On This Day in History: Flag Raising on Iwo Jima

Gift of Jamestown Historical Society

Today marks seventy years since Associated Press photographer Joe Rosenthal photographed five Marines and one Navy corpsman raising a U.S. flag atop Mt. Suribachi. Rosenthal did not realize at the time that he had just captured one of the iconic images of the twentieth century, but its powerful symbolism and broad appeal soon became apparent. In May 1945, the Treasury Department began its seventh and final war loan drive. Americans had already contributed nearly $110 billion in previous loan drives over three and a half years of war. With Germany surrendering just a week before the seventh loan kicked off, officials worried that many Americans would not feel the need to buy more government bonds. As with previous drives, the government enlisted the aid of artists to create advertisements that would inspire ordinary citizens and encourage them to give generously.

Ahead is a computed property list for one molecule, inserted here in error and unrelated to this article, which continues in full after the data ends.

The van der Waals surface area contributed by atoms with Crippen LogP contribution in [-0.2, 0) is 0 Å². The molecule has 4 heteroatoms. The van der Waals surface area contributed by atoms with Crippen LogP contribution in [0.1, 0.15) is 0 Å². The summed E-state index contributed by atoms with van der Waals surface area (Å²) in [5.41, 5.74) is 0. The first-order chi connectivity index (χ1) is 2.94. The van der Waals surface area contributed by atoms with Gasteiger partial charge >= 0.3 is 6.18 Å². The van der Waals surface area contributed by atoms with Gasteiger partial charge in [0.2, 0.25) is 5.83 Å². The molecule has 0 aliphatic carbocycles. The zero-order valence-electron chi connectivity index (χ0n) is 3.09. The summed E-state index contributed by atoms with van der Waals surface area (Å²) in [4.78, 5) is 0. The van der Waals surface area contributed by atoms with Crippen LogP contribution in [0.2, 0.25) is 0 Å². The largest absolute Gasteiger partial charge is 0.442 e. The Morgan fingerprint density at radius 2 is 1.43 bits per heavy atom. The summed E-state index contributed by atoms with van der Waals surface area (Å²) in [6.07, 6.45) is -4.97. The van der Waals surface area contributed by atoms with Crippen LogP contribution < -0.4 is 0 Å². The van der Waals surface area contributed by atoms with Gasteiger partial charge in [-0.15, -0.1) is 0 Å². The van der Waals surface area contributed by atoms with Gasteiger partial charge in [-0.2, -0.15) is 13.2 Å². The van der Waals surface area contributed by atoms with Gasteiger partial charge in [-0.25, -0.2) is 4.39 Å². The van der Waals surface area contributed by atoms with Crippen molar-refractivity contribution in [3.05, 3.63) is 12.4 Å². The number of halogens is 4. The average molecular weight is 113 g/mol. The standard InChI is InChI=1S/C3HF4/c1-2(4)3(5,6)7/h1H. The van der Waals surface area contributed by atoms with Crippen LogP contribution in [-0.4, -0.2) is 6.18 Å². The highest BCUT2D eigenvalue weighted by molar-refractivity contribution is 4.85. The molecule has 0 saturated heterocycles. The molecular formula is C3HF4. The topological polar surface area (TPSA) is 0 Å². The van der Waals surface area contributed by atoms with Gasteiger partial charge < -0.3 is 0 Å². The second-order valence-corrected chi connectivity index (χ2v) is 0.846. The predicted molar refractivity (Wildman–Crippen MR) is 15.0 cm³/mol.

Terrain model of Iwo Jima used to plan for the invasion.
Mt. Suribachi is visible in the lower left corner.
Gift of Mrs. Charlotte Kassal

C.C. Beall (1892-1967) was a commercial illustrator who also drew comics and book covers. Born in Saratoga, Wyoming, Beall studied at the Pratt Institute and Art Students League in New York. He primarily worked in watercolor and belonged to the American Water Color Society as well as the Society of Illustrators. Beall used Rosenthal’s photograph as the basis for his poster which he completed for the seventh loan drive. He chose the words, “Now – all together,” to match the sense of collective patriotism invoked by the famous image.

In spite of fears, the seventh loan drive raised $26 billion, more than any drive before it. The government even ran one more drive in October 1945 after the war was officially over. This final campaign succeeded in raising $21 billion, bringing the total amount of money raised to $156.4 billion.

Rob Doane
Naval War College Museum Curator


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